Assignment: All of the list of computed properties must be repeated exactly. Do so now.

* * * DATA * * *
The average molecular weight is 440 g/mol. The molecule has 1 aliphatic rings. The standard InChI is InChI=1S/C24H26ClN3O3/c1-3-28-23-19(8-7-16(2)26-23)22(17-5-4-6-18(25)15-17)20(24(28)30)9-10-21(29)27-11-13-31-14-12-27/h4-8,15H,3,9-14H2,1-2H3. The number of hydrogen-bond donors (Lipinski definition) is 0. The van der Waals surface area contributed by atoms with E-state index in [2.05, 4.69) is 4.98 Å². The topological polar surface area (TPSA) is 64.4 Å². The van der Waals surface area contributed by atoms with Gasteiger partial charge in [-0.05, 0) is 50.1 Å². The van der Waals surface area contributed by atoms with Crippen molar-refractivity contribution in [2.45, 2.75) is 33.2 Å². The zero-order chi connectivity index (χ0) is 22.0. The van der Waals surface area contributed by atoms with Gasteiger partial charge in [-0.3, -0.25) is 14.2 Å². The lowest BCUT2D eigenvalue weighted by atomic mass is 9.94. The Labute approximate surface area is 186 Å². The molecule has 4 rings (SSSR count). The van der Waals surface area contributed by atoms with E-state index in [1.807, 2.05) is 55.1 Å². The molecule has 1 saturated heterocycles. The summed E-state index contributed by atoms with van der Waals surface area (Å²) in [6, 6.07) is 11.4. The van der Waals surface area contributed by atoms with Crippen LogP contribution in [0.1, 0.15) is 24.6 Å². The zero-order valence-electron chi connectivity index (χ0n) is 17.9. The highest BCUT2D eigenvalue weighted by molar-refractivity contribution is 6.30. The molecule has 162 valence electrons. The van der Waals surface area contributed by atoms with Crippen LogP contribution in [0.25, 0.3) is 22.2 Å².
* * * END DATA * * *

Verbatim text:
The average molecular weight is 440 g/mol. The molecule has 1 aliphatic rings. The standard InChI is InChI=1S/C24H26ClN3O3/c1-3-28-23-19(8-7-16(2)26-23)22(17-5-4-6-18(25)15-17)20(24(28)30)9-10-21(29)27-11-13-31-14-12-27/h4-8,15H,3,9-14H2,1-2H3. The number of hydrogen-bond donors (Lipinski definition) is 0. The van der Waals surface area contributed by atoms with E-state index in [2.05, 4.69) is 4.98 Å². The topological polar surface area (TPSA) is 64.4 Å². The van der Waals surface area contributed by atoms with Gasteiger partial charge in [-0.05, 0) is 50.1 Å². The van der Waals surface area contributed by atoms with Crippen molar-refractivity contribution in [2.45, 2.75) is 33.2 Å². The zero-order chi connectivity index (χ0) is 22.0. The van der Waals surface area contributed by atoms with Gasteiger partial charge in [-0.3, -0.25) is 14.2 Å². The lowest BCUT2D eigenvalue weighted by atomic mass is 9.94. The Labute approximate surface area is 186 Å². The molecule has 4 rings (SSSR count). The van der Waals surface area contributed by atoms with E-state index in [1.807, 2.05) is 55.1 Å². The molecule has 1 saturated heterocycles. The summed E-state index contributed by atoms with van der Waals surface area (Å²) in [6, 6.07) is 11.4. The van der Waals surface area contributed by atoms with Crippen LogP contribution in [0.1, 0.15) is 24.6 Å². The zero-order valence-electron chi connectivity index (χ0n) is 17.9. The highest BCUT2D eigenvalue weighted by molar-refractivity contribution is 6.30. The molecule has 162 valence electrons. The van der Waals surface area contributed by atoms with Crippen LogP contribution in [0.25, 0.3) is 22.2 Å².